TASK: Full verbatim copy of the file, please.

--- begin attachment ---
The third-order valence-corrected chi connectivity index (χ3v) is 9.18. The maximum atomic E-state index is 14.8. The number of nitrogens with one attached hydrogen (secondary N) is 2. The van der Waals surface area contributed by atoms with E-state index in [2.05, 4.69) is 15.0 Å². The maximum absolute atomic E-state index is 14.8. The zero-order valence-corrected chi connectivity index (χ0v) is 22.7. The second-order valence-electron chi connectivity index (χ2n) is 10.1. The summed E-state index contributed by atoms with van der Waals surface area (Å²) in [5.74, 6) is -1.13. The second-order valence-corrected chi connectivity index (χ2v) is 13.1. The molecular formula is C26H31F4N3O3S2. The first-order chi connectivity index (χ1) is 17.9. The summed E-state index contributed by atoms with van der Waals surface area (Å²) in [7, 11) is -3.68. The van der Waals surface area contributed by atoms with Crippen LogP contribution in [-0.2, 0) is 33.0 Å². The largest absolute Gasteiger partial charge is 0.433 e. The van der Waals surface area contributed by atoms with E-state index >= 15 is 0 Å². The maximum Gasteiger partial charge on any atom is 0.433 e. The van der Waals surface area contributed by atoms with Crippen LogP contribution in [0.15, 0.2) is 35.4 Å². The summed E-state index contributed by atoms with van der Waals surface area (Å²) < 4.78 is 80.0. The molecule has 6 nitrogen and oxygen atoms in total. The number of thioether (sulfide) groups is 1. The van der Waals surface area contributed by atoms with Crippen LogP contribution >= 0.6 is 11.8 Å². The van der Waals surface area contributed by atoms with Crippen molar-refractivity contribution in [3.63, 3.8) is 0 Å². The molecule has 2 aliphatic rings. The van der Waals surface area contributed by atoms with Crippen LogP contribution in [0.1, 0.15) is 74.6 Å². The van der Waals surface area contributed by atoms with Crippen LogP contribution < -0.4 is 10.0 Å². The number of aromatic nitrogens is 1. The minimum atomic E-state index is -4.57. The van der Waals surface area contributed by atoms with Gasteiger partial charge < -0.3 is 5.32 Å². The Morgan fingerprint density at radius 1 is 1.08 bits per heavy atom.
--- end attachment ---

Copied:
The third-order valence-corrected chi connectivity index (χ3v) is 9.18. The maximum atomic E-state index is 14.8. The number of nitrogens with one attached hydrogen (secondary N) is 2. The van der Waals surface area contributed by atoms with E-state index in [2.05, 4.69) is 15.0 Å². The maximum absolute atomic E-state index is 14.8. The zero-order valence-corrected chi connectivity index (χ0v) is 22.7. The second-order valence-electron chi connectivity index (χ2n) is 10.1. The summed E-state index contributed by atoms with van der Waals surface area (Å²) in [5.74, 6) is -1.13. The second-order valence-corrected chi connectivity index (χ2v) is 13.1. The molecular formula is C26H31F4N3O3S2. The first-order chi connectivity index (χ1) is 17.9. The summed E-state index contributed by atoms with van der Waals surface area (Å²) in [7, 11) is -3.68. The van der Waals surface area contributed by atoms with Crippen LogP contribution in [-0.2, 0) is 33.0 Å². The largest absolute Gasteiger partial charge is 0.433 e. The van der Waals surface area contributed by atoms with E-state index >= 15 is 0 Å². The maximum Gasteiger partial charge on any atom is 0.433 e. The van der Waals surface area contributed by atoms with Crippen LogP contribution in [0.15, 0.2) is 35.4 Å². The summed E-state index contributed by atoms with van der Waals surface area (Å²) < 4.78 is 80.0. The molecule has 6 nitrogen and oxygen atoms in total. The number of thioether (sulfide) groups is 1. The van der Waals surface area contributed by atoms with Crippen LogP contribution >= 0.6 is 11.8 Å². The van der Waals surface area contributed by atoms with Crippen molar-refractivity contribution in [3.63, 3.8) is 0 Å². The molecule has 2 aliphatic rings. The van der Waals surface area contributed by atoms with Crippen LogP contribution in [0.1, 0.15) is 74.6 Å². The van der Waals surface area contributed by atoms with Crippen LogP contribution < -0.4 is 10.0 Å². The number of aromatic nitrogens is 1. The minimum atomic E-state index is -4.57. The van der Waals surface area contributed by atoms with Gasteiger partial charge < -0.3 is 5.32 Å². The Morgan fingerprint density at radius 1 is 1.08 bits per heavy atom.